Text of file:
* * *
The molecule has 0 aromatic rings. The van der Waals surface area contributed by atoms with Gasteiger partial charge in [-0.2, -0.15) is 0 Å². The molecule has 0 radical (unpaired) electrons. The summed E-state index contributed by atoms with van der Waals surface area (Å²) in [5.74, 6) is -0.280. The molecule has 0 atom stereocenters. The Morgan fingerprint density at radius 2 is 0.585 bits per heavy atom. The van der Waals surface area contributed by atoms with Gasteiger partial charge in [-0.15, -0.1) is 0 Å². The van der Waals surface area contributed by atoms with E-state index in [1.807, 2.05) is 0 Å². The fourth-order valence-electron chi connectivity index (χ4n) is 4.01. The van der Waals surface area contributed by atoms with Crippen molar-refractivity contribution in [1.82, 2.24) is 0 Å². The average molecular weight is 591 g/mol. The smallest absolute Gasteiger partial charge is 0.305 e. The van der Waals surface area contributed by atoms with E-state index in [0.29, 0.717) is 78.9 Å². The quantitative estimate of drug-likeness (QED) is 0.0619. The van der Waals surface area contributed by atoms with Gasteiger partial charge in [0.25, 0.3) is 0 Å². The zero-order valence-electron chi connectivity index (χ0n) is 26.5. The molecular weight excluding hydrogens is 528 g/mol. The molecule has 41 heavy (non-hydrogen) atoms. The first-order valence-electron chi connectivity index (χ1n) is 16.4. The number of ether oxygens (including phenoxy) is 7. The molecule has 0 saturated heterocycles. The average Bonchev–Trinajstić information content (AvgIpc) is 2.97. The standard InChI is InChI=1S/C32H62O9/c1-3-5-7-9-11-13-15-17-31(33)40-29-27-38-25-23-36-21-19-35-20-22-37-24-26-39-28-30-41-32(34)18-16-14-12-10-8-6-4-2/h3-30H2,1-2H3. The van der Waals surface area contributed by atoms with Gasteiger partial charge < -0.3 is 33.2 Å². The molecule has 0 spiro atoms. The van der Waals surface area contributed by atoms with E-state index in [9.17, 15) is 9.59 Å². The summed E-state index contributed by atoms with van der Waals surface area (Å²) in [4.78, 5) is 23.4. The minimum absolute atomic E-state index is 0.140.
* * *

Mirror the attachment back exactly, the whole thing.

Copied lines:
The molecule has 0 aromatic rings. The van der Waals surface area contributed by atoms with Gasteiger partial charge in [-0.2, -0.15) is 0 Å². The molecule has 0 radical (unpaired) electrons. The summed E-state index contributed by atoms with van der Waals surface area (Å²) in [5.74, 6) is -0.280. The molecule has 0 atom stereocenters. The Morgan fingerprint density at radius 2 is 0.585 bits per heavy atom. The van der Waals surface area contributed by atoms with Gasteiger partial charge in [-0.15, -0.1) is 0 Å². The van der Waals surface area contributed by atoms with E-state index in [1.807, 2.05) is 0 Å². The fourth-order valence-electron chi connectivity index (χ4n) is 4.01. The van der Waals surface area contributed by atoms with Crippen molar-refractivity contribution in [1.82, 2.24) is 0 Å². The average molecular weight is 591 g/mol. The smallest absolute Gasteiger partial charge is 0.305 e. The van der Waals surface area contributed by atoms with E-state index in [0.29, 0.717) is 78.9 Å². The quantitative estimate of drug-likeness (QED) is 0.0619. The van der Waals surface area contributed by atoms with Gasteiger partial charge in [0.25, 0.3) is 0 Å². The zero-order valence-electron chi connectivity index (χ0n) is 26.5. The molecular weight excluding hydrogens is 528 g/mol. The molecule has 41 heavy (non-hydrogen) atoms. The first-order valence-electron chi connectivity index (χ1n) is 16.4. The number of ether oxygens (including phenoxy) is 7. The molecule has 0 saturated heterocycles. The average Bonchev–Trinajstić information content (AvgIpc) is 2.97. The standard InChI is InChI=1S/C32H62O9/c1-3-5-7-9-11-13-15-17-31(33)40-29-27-38-25-23-36-21-19-35-20-22-37-24-26-39-28-30-41-32(34)18-16-14-12-10-8-6-4-2/h3-30H2,1-2H3. The van der Waals surface area contributed by atoms with Gasteiger partial charge < -0.3 is 33.2 Å². The molecule has 0 spiro atoms. The van der Waals surface area contributed by atoms with E-state index in [9.17, 15) is 9.59 Å². The summed E-state index contributed by atoms with van der Waals surface area (Å²) in [4.78, 5) is 23.4. The minimum absolute atomic E-state index is 0.140.